How Baghanis Helped Me See The Bigger Picture
Baghanis is a small village in northeast Armenia, merely 1.5 miles away from the border of Azerbaijan. For those unaware of the situation between the two countries, Azerbajian is currently one of Armenia’s biggest enemies. There are continuous disputes between the two countries, which sometimes result in gunfire that can be heard all throughout this border village. Unaccustomed to the sound of gunfire, our group was completely oblivious to when and where this was occurring.
One morning at camp, a group of my campers ran up to me and asked if I had heard the noises of gunfire the night before. Oblivious to anything having happened, I asked them more and they answered in a very nonchalant manner saying the firing had begun around 7 p.m., while they were playing soccer in the field. I was incredibly shocked, not only to be hearing the campers say that there had been gunfire shared between the Armenians and Azeris, but more so that the children in Baghanis reacted in such a “no big deal” way.
How someone could have such a reaction to the sound of gunfire was so beyond me. I personally was afraid for the children, afraid for their future and afraid that they would grow up being numb to threats and violence. It made me sad that they were so used to hearing gunfire and living in a place where war and safety are an everyday concern. But there was something else about the situation that made me happy and proud. The children continued their game because they weren’t afraid. They are aware of the instability of their safety, but don’t let the fear of hearing gunfire on the border stop them from having fun and living their lives. There was such a strong lesson in this realization and I am so grateful to have experienced it.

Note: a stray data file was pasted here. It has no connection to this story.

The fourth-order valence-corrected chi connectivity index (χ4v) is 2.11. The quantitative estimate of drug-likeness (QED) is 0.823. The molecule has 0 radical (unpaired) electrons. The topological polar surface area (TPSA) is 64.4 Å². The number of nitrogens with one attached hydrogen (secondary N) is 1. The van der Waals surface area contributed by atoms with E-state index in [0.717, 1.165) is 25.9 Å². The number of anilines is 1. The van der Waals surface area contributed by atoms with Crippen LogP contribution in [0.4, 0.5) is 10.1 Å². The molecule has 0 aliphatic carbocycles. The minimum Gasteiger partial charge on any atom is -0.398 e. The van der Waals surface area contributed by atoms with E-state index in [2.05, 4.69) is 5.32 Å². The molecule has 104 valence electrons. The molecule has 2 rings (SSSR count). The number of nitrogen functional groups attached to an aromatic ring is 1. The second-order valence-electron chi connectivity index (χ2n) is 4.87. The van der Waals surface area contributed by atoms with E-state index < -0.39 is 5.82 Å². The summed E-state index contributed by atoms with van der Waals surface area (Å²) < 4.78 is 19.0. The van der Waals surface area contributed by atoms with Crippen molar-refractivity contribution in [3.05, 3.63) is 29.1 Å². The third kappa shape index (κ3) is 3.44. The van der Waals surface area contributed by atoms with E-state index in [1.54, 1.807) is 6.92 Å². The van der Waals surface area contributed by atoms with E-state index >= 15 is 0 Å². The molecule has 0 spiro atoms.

What amazed me most about Baghanis was not the beautiful mountain scenery, or the fact that there were animals roaming the streets freely, but the children. These kids not only live in a small, desolate village with one main road and homes that lack running water, but they are also on the border of Armenia’s current enemy. Yet, they are happy and full of life. They came to camp everyday with a HUGE smile on their face, eager to learn and be a part of something more. Camp gave them an opportunity to not only forget about the dangers of what was going on around them, but to actually talk about their challenges and express their feelings.
These kids helped me see the bigger picture: that it’s not about how comfortably you live in your home, or whether or not you have access to water and electricity all day long, but it’s really about your attitude and approach to the hand you are dealt. They taught me that even though we may not live in the best conditions, there is still a way to make the best of it. For these kids, it was continuing their soccer game; for me, it’s finishing this program knowing I made a difference in over 100 kids’ lives.
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